Charities say that their research will ‘scarcely scratch the surface’ of the issue due to many victims’ reluctance to report incidentsDaniel Gayne

Disability hate crimes are on the rise across Cambridgeshire, according to research by disability charities Leonard Cheshire and United Response.

The figures, compiled to coincide with Hate Crime Awareness Week (9th-16th October), reveal that 80 hate crimes towards disabled people were reported in Cambridgeshire in 2020/21 — up from 75 in 2019/20. Of these 80, 50 were violent crimes, marking a significant increase from the 33 reported last year.

In addition to the rise in face-to-face hate crime in the county, online hate crimes towards disabled people have tripled from 3 in 2019/20 to 9 in 2020/21.

Despite this rise in reporting of instances of disability hate crime, only three reports in the region resulted in charges or referrals to the Crown Prosecution Service (CPS), the same number as last year.

The data was obtained by Leonard Cheshire and United Response via Freedom of Information requests sent to Cambridgeshire Constabulary, which was one of 39 police services in England and Wales to provide information for their investigation.

Commenting on the findings of their research, Leonard Cheshire and United Response said: “Many disabled people we spoke to said they wouldn’t report their hate crime to the police, so our findings are likely to scarcely scratch the surface of the true scale of these horrific incidents.

“The stories we’ve heard suggest many police officers do not have a good understanding of disability. So we’re calling for a specialist disability liaison officer in every police force. We want the government to make disability hate crimes easier to report too.”

The charities also stress the long term impacts of hate crimes on victims, such as a fear to leave their own home. They added that “the government’s National Disability Strategy promised a disability awareness raising campaign. That should be an opportunity to educate everyone, including young people and those in school, about disability hate crimes.”

When asked about what needs to be done to ensure disabled people feel more confident in reporting incidents of hate crime, a spokesperson for Cambridgeshire Constabulary told Varsity: “Awareness of disabilities and communication with disabled people is one of the focuses of the Action Against Hate coordinator for the force. They seek to educate our officers and staff, and bridge gaps between disabled people and the police.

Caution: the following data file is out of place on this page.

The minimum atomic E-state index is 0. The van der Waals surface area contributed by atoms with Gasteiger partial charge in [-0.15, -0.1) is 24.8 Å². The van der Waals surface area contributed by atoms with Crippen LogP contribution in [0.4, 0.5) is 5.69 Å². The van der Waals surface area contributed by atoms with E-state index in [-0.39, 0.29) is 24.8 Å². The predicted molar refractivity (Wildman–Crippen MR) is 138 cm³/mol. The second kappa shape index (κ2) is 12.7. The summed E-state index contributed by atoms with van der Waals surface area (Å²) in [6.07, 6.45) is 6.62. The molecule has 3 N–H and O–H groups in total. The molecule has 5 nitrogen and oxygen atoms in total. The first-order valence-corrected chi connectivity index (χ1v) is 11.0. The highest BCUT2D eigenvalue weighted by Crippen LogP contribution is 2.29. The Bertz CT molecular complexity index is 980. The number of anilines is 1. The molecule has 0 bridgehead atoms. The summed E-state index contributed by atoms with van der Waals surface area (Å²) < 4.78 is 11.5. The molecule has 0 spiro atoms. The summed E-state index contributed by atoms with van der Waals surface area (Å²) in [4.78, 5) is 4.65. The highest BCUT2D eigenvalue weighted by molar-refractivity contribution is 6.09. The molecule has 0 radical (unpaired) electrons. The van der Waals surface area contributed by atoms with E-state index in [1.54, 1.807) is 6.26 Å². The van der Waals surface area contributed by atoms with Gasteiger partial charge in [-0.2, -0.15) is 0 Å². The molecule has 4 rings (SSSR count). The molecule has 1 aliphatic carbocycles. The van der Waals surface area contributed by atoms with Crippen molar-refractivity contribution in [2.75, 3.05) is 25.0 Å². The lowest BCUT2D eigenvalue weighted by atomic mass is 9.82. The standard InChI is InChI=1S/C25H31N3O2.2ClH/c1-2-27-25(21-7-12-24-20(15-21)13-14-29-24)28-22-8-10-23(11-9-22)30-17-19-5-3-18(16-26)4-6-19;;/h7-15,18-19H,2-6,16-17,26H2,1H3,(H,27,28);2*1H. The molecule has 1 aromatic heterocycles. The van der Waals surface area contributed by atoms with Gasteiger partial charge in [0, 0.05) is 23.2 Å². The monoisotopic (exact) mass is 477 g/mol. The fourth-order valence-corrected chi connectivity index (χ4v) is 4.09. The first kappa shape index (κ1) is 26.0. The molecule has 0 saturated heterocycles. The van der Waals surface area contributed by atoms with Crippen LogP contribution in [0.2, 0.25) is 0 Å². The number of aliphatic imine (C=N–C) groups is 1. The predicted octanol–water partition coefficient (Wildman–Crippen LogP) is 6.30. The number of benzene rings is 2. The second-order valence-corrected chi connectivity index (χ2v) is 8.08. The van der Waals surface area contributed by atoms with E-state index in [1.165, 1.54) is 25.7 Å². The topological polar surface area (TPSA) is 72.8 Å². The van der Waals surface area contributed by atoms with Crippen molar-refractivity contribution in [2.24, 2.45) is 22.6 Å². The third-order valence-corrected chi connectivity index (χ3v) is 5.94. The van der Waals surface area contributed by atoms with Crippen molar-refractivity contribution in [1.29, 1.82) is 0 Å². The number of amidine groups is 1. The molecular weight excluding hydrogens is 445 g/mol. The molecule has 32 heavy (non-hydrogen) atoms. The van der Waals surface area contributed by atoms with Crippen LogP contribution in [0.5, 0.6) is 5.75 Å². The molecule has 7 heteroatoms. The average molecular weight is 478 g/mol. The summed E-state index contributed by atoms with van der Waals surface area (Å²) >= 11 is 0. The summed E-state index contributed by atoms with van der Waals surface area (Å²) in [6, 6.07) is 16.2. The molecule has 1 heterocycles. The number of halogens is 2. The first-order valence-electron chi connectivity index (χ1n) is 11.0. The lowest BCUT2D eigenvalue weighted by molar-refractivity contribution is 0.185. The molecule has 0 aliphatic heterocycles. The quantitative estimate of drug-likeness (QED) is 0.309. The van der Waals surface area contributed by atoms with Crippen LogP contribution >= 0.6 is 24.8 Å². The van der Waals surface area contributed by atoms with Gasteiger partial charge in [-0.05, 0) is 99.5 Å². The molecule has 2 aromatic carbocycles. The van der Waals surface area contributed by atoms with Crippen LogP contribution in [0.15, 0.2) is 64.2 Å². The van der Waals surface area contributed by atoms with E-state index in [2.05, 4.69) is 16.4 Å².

“Initiatives such as PLOD (Police Link Officers for Deaf people) & Deaf Comms champions, and the Pegasus scheme are examples of work currently being undertaken.”


Mountain View

Cambridge alumnus highlights growing trend of anti-Asian hate crimes

The spokesperson asserted: “Cambridgeshire Constabulary are working hard to tackle hate crime, we understand the effects it can have on victims, their families and the wider community.

“We want our communities to have the confidence to report such incidents and be reassured that we will take any allegation seriously and follow up all lines of enquiry.”

Cambridgeshire Constabulary also helped to host the ‘Celebrating Us’ music and poetry event at Peterborough Cathedral on Tuesday evening (12/10), during which the force’s Action Against Hate coordinator spoke about the work they were doing to reach out to disabled people in the region.

The Cambridgeshire data contributes to an overall increasing trend in disability hate crime across England and Wales: 9,252 crimes were reported across all participating regions this year, representing a small increase from 9,188 in 2019/20, with online crime in particular rising by more than 50%. Only 1% of these incidents resulted in CPS referral or charges.